Break points of structural rearrangements of human chromosomes can be identified by banding techniques. The present study attempts to analyze the randomness and the distribution of the reported spontaneous break points in the human genome. Reports of break points in structural rearrangements of human chromosomes from the published sources up to October 1976 were analyzed. Based on the assumption that each unit length of band has an equal chance of being broken, χ2 tests show that positions of breakage are highly non-random; that is, breaks are more frequent in the negative band areas and in the centromeric and terminal regions. In double-break rearrangements the same band types tend to rejoin. The distribution of breaks is not proportional to the chromosome length. The longer chromosomes (i.e., 1–12, X) have a lower number of breaks per unit length, while the shorter chromosomes (i.e., 13–22, Y) have a greater number of breaks per unit length with the exception of chromosomes 4, 9,10,16,17,19,20 and X. Out of the whole genome, chromosomes 9, 13, 18, 21, 22 and Y have the most breaks per unit length and chromosomes 16, 6, 2, 3 and 19 have the fewest. 18p11,21q22 and Yp11 are the three bands with most frequent breaks. There are 53 bands where no breaks have been reported.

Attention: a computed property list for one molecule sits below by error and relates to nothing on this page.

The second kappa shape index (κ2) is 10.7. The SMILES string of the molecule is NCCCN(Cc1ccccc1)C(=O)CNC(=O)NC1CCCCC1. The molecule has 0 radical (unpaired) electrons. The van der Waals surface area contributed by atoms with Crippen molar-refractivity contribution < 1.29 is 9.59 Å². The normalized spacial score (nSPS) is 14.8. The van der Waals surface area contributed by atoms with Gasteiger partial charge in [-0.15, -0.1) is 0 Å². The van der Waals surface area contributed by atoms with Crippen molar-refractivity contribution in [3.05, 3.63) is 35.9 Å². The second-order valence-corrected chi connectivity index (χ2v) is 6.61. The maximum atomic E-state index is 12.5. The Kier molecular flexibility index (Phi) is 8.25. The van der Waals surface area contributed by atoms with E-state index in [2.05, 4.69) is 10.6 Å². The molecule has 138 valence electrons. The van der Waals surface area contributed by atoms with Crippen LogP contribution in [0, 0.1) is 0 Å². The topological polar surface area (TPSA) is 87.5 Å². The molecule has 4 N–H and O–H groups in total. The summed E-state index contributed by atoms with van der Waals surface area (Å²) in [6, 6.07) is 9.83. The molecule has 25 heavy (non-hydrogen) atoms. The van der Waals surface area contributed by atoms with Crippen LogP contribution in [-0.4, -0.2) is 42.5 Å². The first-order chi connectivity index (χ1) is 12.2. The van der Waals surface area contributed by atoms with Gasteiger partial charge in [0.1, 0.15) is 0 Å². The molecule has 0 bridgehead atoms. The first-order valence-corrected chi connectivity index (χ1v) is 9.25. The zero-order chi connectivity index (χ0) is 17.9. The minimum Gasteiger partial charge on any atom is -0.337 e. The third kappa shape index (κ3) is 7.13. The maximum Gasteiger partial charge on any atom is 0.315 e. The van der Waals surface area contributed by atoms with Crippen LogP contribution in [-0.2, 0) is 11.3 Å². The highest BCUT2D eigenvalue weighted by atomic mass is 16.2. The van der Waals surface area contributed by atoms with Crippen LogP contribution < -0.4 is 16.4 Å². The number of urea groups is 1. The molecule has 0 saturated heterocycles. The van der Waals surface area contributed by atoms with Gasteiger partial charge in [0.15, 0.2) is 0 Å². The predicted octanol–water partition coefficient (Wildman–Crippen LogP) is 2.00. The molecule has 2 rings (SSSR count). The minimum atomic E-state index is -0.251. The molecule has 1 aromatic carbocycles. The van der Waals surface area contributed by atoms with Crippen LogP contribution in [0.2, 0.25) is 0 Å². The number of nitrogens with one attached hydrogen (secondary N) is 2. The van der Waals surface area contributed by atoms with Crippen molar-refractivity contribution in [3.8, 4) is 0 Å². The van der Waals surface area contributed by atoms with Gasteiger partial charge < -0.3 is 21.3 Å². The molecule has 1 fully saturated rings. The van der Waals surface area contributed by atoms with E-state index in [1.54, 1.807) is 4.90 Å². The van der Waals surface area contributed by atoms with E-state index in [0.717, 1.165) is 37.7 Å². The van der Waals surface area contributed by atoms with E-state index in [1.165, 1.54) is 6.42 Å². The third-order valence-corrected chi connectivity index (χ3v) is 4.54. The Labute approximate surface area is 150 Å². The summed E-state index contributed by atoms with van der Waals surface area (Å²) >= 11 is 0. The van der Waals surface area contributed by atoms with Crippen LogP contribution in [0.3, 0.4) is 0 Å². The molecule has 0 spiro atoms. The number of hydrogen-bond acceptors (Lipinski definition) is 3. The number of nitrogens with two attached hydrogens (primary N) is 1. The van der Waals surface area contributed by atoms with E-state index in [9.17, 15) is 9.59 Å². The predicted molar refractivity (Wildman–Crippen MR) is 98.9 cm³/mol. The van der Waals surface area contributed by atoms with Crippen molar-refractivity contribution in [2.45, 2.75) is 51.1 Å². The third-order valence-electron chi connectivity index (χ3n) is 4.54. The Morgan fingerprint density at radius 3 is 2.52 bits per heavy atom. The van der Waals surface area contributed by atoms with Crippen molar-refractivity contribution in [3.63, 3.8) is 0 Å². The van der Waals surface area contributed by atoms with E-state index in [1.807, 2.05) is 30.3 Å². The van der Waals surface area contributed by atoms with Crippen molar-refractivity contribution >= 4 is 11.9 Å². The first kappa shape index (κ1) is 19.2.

This content is only available via PDF.
Copyright / Drug Dosage / Disclaimer
Copyright: All rights reserved. No part of this publication may be translated into other languages, reproduced or utilized in any form or by any means, electronic or mechanical, including photocopying, recording, microcopying, or by any information storage and retrieval system, without permission in writing from the publisher.
Drug Dosage: The authors and the publisher have exerted every effort to ensure that drug selection and dosage set forth in this text are in accord with current recommendations and practice at the time of publication. However, in view of ongoing research, changes in government regulations, and the constant flow of information relating to drug therapy and drug reactions, the reader is urged to check the package insert for each drug for any changes in indications and dosage and for added warnings and precautions. This is particularly important when the recommended agent is a new and/or infrequently employed drug.
Disclaimer: The statements, opinions and data contained in this publication are solely those of the individual authors and contributors and not of the publishers and the editor(s). The appearance of advertisements or/and product references in the publication is not a warranty, endorsement, or approval of the products or services advertised or of their effectiveness, quality or safety. The publisher and the editor(s) disclaim responsibility for any injury to persons or property resulting from any ideas, methods, instructions or products referred to in the content or advertisements.
You do not currently have access to this content.